“the kingdom of God” used, we learn that the two phrases mean precisely the same thing—that very kingdom spoken of by the prophets —the very kingdom that was to have been set up by God upon
earth. The second condition of that kingdom (which is in this chapter described as a mountain-its first condition being a stone) — we find described in the 7th chapter of the Prophet Daniel and the ļ3th and 14th verses, “I saw in the night visions, and behold, one like the Son of man came with the clouds of heaven, and came to the Ancient of days, and they brought him near before him. And there was given him dominion, and glory, and a kingdom, that all people, nations, and languages should serve him ; his dominion is an everlasting dominion, which shall not pass away, and his kingdom, that which shall not be destroyed.” In reading the gospels, we must bear in mind these two conditions of the same kingdom, or we shall often be perplexed. The location is on earth under both circumstances; the condition, in the one case, is of struggle and war- in the second, of victory, quiet, and glory. The time of the one is our present condition --- the time of the other is when our blessed Saviour shall come in his glory. Now, this parable before us includes both these times. As far as concerns the time of the parable, it is our present history down to our Saviour's coming, and then the subsequent history onwards, when “the righteous shall shine forth as the sun in the kingdom of their Father.”
The more we examine our blessed Saviour's parables, the more we shall find that each one is not intended to be a full description of that kingdom; for the word parable means a comparison -some one striking thought or principle connected with the kingdom of heaven.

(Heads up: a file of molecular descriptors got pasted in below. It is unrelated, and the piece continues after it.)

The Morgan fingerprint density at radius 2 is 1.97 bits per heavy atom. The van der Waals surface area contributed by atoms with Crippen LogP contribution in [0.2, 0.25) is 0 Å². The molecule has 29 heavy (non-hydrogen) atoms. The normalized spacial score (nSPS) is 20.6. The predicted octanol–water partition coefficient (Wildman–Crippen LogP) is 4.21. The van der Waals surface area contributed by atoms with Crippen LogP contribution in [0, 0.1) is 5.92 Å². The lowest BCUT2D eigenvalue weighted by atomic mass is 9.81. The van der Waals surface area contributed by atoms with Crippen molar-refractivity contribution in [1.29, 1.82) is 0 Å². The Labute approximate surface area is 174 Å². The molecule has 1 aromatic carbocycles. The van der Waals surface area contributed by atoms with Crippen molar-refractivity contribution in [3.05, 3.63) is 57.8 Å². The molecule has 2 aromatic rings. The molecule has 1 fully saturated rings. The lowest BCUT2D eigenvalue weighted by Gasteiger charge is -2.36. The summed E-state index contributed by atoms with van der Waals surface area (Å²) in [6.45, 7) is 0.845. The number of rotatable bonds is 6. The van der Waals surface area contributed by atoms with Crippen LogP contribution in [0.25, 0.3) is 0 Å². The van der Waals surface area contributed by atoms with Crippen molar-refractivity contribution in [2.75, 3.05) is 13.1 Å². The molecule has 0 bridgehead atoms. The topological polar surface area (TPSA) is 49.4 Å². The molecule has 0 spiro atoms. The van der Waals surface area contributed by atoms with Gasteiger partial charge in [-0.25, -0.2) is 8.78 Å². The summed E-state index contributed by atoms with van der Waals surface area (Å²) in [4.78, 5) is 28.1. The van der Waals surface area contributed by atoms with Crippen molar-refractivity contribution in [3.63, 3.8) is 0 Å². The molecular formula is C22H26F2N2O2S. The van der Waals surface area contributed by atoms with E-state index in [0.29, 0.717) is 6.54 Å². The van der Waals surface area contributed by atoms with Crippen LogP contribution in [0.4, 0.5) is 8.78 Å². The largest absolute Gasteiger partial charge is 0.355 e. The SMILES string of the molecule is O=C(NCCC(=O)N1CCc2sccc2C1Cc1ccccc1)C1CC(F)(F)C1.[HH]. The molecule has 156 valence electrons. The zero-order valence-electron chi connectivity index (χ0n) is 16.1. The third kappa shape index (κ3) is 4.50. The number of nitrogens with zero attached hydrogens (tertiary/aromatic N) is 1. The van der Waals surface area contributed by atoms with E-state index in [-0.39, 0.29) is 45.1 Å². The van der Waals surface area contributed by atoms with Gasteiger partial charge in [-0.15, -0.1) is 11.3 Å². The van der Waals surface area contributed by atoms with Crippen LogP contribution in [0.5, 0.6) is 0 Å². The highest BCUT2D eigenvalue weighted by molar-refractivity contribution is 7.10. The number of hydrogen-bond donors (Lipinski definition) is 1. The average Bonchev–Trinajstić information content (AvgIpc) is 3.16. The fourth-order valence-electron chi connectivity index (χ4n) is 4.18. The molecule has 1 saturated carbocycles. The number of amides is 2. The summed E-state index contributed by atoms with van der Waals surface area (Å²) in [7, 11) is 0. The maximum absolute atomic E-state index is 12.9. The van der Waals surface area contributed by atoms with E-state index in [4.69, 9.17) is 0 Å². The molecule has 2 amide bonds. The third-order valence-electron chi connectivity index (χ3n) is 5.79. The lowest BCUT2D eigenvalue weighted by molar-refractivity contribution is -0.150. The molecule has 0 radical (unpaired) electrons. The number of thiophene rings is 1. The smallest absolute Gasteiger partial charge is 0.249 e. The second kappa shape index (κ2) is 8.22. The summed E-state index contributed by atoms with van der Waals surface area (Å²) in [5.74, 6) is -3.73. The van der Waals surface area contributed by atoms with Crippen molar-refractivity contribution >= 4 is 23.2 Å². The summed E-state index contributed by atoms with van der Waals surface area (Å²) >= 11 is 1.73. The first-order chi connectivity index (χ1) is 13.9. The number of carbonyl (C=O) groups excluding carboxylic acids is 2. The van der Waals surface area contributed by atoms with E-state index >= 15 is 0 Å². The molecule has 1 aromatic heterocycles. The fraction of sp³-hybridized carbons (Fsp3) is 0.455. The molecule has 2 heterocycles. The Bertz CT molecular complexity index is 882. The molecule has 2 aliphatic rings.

On last Sunday we examined the parable of the Sower, what our Saviour intended to teach us respecting the state of the heart of each individual hearer of God's truth. In this parable our Saviour gives us two classes of persons contained within the kingdom of heaventhe one the children of the kingdom, the other the chil. dren of the wicked one; and, in passing, I may just observe how important it is to bear in mind Scripture's own explanation of its phrases. In this parable the children of the kingdom means only those who are renewed in heart and mind; and yet, the same phrase, the children of the kingdom, we find in the 8th chapter of St. Matthew, applied to those who have gained admission into that kingdom in membership, but had no preparation in heart for the same. In the 11th and 12th verses of the 8th chapter of St. Matthew, we read, “And I say unto you, that many shall come from the east and west, and shall sit down with Abraham and Isaac and Jacob in the kingdom of heaven; but the children of the kingdom shall be cast into outer darkness; there shall be weeping and gnashing of teeth.” This is one important illustration to us of the two-fold application of words--their higher and holier application to things as they really are — their outward and more formal application to things as they appear to be.
But to return to the exposition of this parable. Our blessed Saviour is here setting before us especially this thought, that the kingdom of heaven contains two classes of persons — the one the children of God, the other the children of the enemy of God. The place where they are found, though designated the kingdom of heaven, is declared by our Saviour himself to be the world, (in the 38th verse, “the field is the world,") spread